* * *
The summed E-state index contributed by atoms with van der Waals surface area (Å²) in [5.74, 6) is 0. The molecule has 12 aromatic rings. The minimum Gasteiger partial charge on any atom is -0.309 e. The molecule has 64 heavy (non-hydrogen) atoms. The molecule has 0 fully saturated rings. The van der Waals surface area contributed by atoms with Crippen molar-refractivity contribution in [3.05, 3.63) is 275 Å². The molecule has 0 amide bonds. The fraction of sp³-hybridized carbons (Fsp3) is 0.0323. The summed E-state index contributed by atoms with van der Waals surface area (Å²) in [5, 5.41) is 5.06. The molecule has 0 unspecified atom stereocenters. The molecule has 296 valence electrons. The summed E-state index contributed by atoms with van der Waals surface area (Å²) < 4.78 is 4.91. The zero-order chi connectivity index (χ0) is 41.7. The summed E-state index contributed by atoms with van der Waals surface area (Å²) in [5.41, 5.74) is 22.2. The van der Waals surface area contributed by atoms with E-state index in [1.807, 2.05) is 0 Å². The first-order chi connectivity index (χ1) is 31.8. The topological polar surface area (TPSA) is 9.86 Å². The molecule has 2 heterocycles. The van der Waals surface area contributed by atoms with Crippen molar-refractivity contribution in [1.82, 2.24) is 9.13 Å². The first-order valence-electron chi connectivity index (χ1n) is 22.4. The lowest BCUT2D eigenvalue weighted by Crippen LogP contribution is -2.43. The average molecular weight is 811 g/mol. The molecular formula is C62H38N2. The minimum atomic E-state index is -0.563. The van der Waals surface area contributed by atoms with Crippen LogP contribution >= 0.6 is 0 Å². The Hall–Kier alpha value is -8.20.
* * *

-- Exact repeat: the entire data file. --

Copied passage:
The summed E-state index contributed by atoms with van der Waals surface area (Å²) in [5.74, 6) is 0. The molecule has 12 aromatic rings. The minimum Gasteiger partial charge on any atom is -0.309 e. The molecule has 64 heavy (non-hydrogen) atoms. The molecule has 0 fully saturated rings. The van der Waals surface area contributed by atoms with Crippen molar-refractivity contribution in [3.05, 3.63) is 275 Å². The molecule has 0 amide bonds. The fraction of sp³-hybridized carbons (Fsp3) is 0.0323. The summed E-state index contributed by atoms with van der Waals surface area (Å²) in [5, 5.41) is 5.06. The molecule has 0 unspecified atom stereocenters. The molecule has 296 valence electrons. The summed E-state index contributed by atoms with van der Waals surface area (Å²) < 4.78 is 4.91. The zero-order chi connectivity index (χ0) is 41.7. The summed E-state index contributed by atoms with van der Waals surface area (Å²) in [5.41, 5.74) is 22.2. The van der Waals surface area contributed by atoms with E-state index in [1.807, 2.05) is 0 Å². The first-order chi connectivity index (χ1) is 31.8. The topological polar surface area (TPSA) is 9.86 Å². The molecule has 2 heterocycles. The van der Waals surface area contributed by atoms with Crippen molar-refractivity contribution in [1.82, 2.24) is 9.13 Å². The first-order valence-electron chi connectivity index (χ1n) is 22.4. The lowest BCUT2D eigenvalue weighted by Crippen LogP contribution is -2.43. The average molecular weight is 811 g/mol. The molecular formula is C62H38N2. The minimum atomic E-state index is -0.563. The van der Waals surface area contributed by atoms with Crippen LogP contribution >= 0.6 is 0 Å². The Hall–Kier alpha value is -8.20.